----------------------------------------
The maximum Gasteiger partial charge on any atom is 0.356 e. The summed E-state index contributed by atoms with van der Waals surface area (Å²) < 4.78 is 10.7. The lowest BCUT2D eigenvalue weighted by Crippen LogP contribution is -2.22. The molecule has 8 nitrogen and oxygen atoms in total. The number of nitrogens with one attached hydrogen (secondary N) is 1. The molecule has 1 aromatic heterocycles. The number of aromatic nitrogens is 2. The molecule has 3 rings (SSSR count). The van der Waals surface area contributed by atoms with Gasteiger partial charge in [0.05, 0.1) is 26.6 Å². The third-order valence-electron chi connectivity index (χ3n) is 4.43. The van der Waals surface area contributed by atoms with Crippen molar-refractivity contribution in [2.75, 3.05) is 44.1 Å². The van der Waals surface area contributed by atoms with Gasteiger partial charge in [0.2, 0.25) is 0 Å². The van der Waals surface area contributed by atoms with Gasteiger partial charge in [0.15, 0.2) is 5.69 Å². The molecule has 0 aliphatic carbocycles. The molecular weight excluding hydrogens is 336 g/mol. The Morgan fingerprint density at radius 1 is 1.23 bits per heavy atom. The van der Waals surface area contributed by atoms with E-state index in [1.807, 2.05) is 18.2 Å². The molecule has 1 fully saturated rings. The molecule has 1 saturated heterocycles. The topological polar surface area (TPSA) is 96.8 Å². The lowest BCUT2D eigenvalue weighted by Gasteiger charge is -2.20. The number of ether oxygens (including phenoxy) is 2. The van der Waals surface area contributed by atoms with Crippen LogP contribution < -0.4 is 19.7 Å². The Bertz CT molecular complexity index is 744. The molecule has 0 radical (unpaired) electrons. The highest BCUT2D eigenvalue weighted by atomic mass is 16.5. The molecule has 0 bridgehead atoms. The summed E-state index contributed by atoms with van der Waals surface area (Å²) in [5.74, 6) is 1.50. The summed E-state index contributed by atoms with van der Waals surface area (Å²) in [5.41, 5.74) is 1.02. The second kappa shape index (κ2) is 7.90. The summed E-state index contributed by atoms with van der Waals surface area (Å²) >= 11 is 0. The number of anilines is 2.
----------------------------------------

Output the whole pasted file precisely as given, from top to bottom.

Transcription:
The maximum Gasteiger partial charge on any atom is 0.356 e. The summed E-state index contributed by atoms with van der Waals surface area (Å²) < 4.78 is 10.7. The lowest BCUT2D eigenvalue weighted by Crippen LogP contribution is -2.22. The molecule has 8 nitrogen and oxygen atoms in total. The number of nitrogens with one attached hydrogen (secondary N) is 1. The molecule has 1 aromatic heterocycles. The number of aromatic nitrogens is 2. The molecule has 3 rings (SSSR count). The van der Waals surface area contributed by atoms with Gasteiger partial charge in [0.05, 0.1) is 26.6 Å². The third-order valence-electron chi connectivity index (χ3n) is 4.43. The van der Waals surface area contributed by atoms with Crippen molar-refractivity contribution in [2.75, 3.05) is 44.1 Å². The van der Waals surface area contributed by atoms with Gasteiger partial charge in [0.2, 0.25) is 0 Å². The van der Waals surface area contributed by atoms with Gasteiger partial charge in [0.15, 0.2) is 5.69 Å². The molecule has 0 aliphatic carbocycles. The molecular weight excluding hydrogens is 336 g/mol. The Morgan fingerprint density at radius 1 is 1.23 bits per heavy atom. The van der Waals surface area contributed by atoms with E-state index in [1.807, 2.05) is 18.2 Å². The molecule has 1 fully saturated rings. The molecule has 1 saturated heterocycles. The topological polar surface area (TPSA) is 96.8 Å². The lowest BCUT2D eigenvalue weighted by Gasteiger charge is -2.20. The number of ether oxygens (including phenoxy) is 2. The van der Waals surface area contributed by atoms with Crippen LogP contribution < -0.4 is 19.7 Å². The Bertz CT molecular complexity index is 744. The molecule has 0 radical (unpaired) electrons. The highest BCUT2D eigenvalue weighted by atomic mass is 16.5. The molecule has 0 bridgehead atoms. The summed E-state index contributed by atoms with van der Waals surface area (Å²) in [5.74, 6) is 1.50. The summed E-state index contributed by atoms with van der Waals surface area (Å²) in [5.41, 5.74) is 1.02. The second kappa shape index (κ2) is 7.90. The summed E-state index contributed by atoms with van der Waals surface area (Å²) >= 11 is 0. The number of anilines is 2.